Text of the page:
The Economics of the Chelsea Bun
MARCH 29, 2002
When The Mole was about nine years old he was a great fan of the Chelsea Bun. They were more agreeable than Rock Cakes and slightly less messy (but not much) than Bath Buns, Custard Tarts, Sticky Buns and Cream Puffs.
The other day, while perusing the file marked "Top Secret - Ecclestone. B" The Mole was amused to read a story in which the boss of Formula 1 was credited with having started his career as an entrepreneur at the age of nine by selling Chelsea Buns to his classmates at school.
Obviously one can learn a lot from a Chelsea Bun.
After growing out of Chelsea Buns, The Mole thought that race car driving was something to aspire to and, having acquired an old Austin on leaving school, spent many freezing hours one winter in what we used to call a lock-up garage twiddling with bits of this conveyance when really he should have been studying something of more value. His contemporaries at the time seemed to think that twiddling with the female form was a lot more fun but The Mole found that girls did not much enjoy sitting around in garages discussing gear ratios or being speckled with Castrol R. Nor did they much enjoy sitting on a pile of tyres with a stopwatch, having their eardrums blasted out by noisy automobiles.
If The Mole had been successful there might have been champagne with which to ply the ladies but alas the adventure ended badly and The Mole went back to the real world and spent some time paying off his debts from his meagre Foreign Office stipend.
It was, however, a valuable lesson for it taught The Mole that anyone who looks at the prices on a menu in a restaurant is not rich enough to be involved in serious motor racing. There is a very good reason why all the early racing drivers were Baron This or Count That and why lists of famous drivers include the names Vanderbilt, Guinness, Courage and so on.
It did not take long for cunning folk with mechanical minds to work out that they could fleece the wealthy amateurs and eventually businesses were built up and people began to make profits from the sport. But this was never the raison d'etre. The aim was to spend money and have a good time. It is all much more elaborate today with sponsorship and so on but the basic facts are the same: motor racing costs money and in order to make money there must be a sensible business plan able to withstand the stresses and strains of recessions and depressions. If one is trying to treat the sport as a business, it has to operate along normal business lines. Costs can never be cut because there are always companies wealthy enough not to care.
Let us return, therefore, to the Chelsea Bun for it taught Mr Ecclestone the fundamental principles of business and thus must be a good schooling.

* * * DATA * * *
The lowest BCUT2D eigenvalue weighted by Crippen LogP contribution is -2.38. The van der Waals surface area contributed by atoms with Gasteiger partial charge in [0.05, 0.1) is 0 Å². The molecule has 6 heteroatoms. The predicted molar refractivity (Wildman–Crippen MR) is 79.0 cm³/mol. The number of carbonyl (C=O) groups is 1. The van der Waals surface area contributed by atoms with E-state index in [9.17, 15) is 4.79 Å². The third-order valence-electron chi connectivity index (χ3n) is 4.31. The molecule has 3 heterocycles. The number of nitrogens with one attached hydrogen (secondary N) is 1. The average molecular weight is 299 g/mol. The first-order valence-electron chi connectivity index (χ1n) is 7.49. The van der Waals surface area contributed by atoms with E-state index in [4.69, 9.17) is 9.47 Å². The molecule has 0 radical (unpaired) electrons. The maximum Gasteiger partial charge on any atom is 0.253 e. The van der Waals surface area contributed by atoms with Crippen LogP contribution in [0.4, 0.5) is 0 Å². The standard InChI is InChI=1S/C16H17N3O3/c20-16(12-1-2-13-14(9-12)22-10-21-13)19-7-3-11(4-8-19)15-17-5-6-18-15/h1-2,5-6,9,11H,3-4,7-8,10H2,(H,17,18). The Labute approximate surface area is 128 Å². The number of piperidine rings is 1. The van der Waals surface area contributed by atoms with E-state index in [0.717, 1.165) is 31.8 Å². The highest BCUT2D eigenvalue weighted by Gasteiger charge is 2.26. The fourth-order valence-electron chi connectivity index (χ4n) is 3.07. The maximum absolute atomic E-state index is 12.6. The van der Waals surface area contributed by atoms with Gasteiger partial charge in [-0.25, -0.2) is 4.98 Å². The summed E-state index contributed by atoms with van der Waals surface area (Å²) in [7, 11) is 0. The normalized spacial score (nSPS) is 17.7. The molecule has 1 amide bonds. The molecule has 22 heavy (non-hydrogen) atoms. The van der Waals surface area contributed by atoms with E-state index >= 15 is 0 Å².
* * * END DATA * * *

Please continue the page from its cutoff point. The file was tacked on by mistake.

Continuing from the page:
If one sets up shop selling Chelsea Buns in the building next to the best bakery in town, your Chelsea Buns have to better than those which they produce. Otherwise you will go out of business. And when you are top of the Chelsea Bun trade you then have to compete against French tartes and Gateaux Basques to increase your profits. And you must always be looking at innovation lest your market be swept away by nasty new things like the Donut or the American Muffin.
It is no good weeping that the price of flour is too high and trying to form a union to force the flour mill to drop its prices. It is no good saying that flour is so expensive that soon there will be no bakeries left because as long as people have to eat there will always be the demand for a good Chelsea Bun.
The Mole feels that if one cannot take the heat in the bakery, one should not be in the Chelsea Bun industry and one should look for a niche market like drop scones or crumpets where competition is less intense.
The problem is the Formula 1 industry at the moment is (if we continue to use the Chelsea Bun illustration) is that all the money is being concentrated in the hands of a man who is not actually in the business of manufacturing Chelsea Buns. He has taken the rights to sell them and, some say, that he is making more than his fair share of the dough -without getting his hands dirty.
Those who whine and whinge now have forgotten that a few years ago they signed the current agreements. It is their fault that the deal was a bad one.
There is plenty of money in Formula 1. The Mole's operatives in Barcelona report that there was a constant stream of potential promoters running in and out of Bernie Ecclestone's old grey bus. They were there to try to convince the great man to take their money from them. Mr E has merely to decide which pile of dollars is going to be the biggest in the long term. As the folk from Bahrain, Beirut, China, Dubai, Turkey and Russia bid against one another so the price (and the pressure to do a good job) goes up. Bernard is happy to accept higher standards in both areas.
As we have seen with Malaysia, there are opportunities for money to be made from all these people. Sauber and Minardi are happily spending money which is linked to the Malaysian Grand Prix.
Why do the whingers not rush off to the Turkish Development Corporation and offer their services to promote the country. Admittedly, this would be difficult for Jordan Grand Prix as the Turks are unlikely to promote a team named after a nearby country which is competing for the tourist dollar.
The Mole feels this could easily be solved if Jordan was to change its name to Team Turkey.
Perhaps, given the current levels of performance, this would be more apt.
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